If I could have only one verse of scripture in my possession to love, live by, and share with others, it would be John3:16

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“Bloody Mary,” daughter of Henry VIII died November 17, 1558


Bloody Mary Queen of EnglandAmerican Minute with Bill Federer

“Bloody Mary,” daughter of Henry VIII, reigned 5 years, during which time her government sentenced 300 people to death.

On October 16, 1555, facing their execution, Bishop Hugh Latimer exhorted Nicholas Ridley:

“Play the man, Master Ridley. We shall this day light such a candle, by God’s grace, in England, as I trust shall never be put out.”

When Mary died, NOVEMBER 17, 1558, her half-sister Elizabeth became Queen.

Elizabeth, the daughter of Henry VIII and Anne Boleyn, replied at her Coronation in 1558, when questioned as to the presence of Christ in the Sacrament:

“Christ was the Word that spake it,
He took the bread and brake it,
And what that Word did make it,
I do believe and take it.”

Elizabeth continued the Church of England begun when her father, Henry VIII, separated from Rome, though “Puritans” objected to many rituals being retained.

During Elizabeth’s 45 year reign, Shakespeare wrote plays, Francis Bacon began the scientific revolution and Sir Walter Raleigh began a colony he named Virginia, in honor of the “Virgin Queen Elizabeth.”

Virginia’s Charter, 1584, stated:

“Elizabeth, by the Grace of God of England…Defender of the Faith…grant to our trusty and well beloved servant Walter Raleigh…to discover…barbarous lands…not actually possessed of any Christian Prince, nor inhabited by Christian People…

Upon…finding…such remote lands…it shall be necessary for the safety of all men…to live together in Christian peace…

Ordinances…agreeable to…the laws…of England, and also so as they be not against the true Christian faith.”

In 1588, the Invincible Spanish Armada sailed to invade England with 130 ships, 1,000 iron guns, 1,500 brass guns, 7,000 sailors, 18,000 soldiers, plus 30,000 soldiers from the Spanish Netherlands.

Queen Elizabeth told her troops, August 19, 1588:

“Let tyrants fear…I know I have the body but of a weak and feeble woman; but I have the heart and stomach of a king, and of a king of England too, and think foul scorn that…Spain, or any prince of Europe, should dare to invade the borders of my realm…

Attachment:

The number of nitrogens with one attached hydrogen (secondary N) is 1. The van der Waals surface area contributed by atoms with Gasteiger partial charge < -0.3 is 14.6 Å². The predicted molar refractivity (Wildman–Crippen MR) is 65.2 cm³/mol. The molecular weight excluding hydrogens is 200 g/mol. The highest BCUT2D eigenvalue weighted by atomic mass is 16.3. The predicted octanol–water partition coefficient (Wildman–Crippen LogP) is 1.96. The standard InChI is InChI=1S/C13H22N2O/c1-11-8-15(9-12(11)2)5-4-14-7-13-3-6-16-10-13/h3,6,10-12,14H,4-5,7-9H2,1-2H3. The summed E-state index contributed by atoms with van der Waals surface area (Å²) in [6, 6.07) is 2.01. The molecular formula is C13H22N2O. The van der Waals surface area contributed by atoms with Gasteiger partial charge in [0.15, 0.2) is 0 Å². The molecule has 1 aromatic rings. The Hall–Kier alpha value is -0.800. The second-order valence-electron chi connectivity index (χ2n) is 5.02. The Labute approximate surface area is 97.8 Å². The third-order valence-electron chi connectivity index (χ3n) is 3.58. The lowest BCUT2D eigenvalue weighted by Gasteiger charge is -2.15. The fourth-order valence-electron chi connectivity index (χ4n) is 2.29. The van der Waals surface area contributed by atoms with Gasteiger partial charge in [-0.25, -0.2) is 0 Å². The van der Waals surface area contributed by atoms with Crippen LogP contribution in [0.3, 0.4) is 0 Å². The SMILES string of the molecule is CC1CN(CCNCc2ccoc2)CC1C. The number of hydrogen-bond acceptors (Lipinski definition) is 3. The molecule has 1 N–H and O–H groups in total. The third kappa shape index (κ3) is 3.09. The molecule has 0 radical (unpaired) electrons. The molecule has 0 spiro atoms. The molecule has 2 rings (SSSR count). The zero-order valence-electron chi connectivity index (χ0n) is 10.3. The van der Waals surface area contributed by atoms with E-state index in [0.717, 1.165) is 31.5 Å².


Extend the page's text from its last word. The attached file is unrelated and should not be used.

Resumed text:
I myself will take up arms, I myself will be your general…Your valour…shall shortly have a famous victory over those enemies of my God, of my kingdom, and of my people.”

The smaller, more maneuverable English vessels proved difficult for the Spanish to catch.

At midnight, July 28, 1588, Sir Francis Drake set eight English ships on fire and floated them downwind to the closely anchored Spanish ships.

In a panic, the Spanish ships cut anchor, and then were hit by a hurricane.

With Spain’s Armada destroyed, its monopoly of the seas ended, England was established as a major European power, and Holland, Sweden, and France joined in founding colonies in America.

Queen Elizabeth, the last Tudor monarch, stated in 1566:

“I am your Queen. I will never be by violence constrained to do anything. I thank God I am endued with such qualities that if I were turned out of the Realm in my petticoat I were able to live in any place in Christendom.”

Queen Elizabeth told the House of Commons in The Golden Speech, November 30, 1601:

“Though God hath raised me high, yet this I count the glory of my Crown, that I have reigned with your loves…

I do not so much rejoice that God hath made me to be a Queen, as to be a Queen over so thankful a people…

The title of a King is a glorious title, but…we well know…that we also are to yield an account of our actions before the Great Judge.”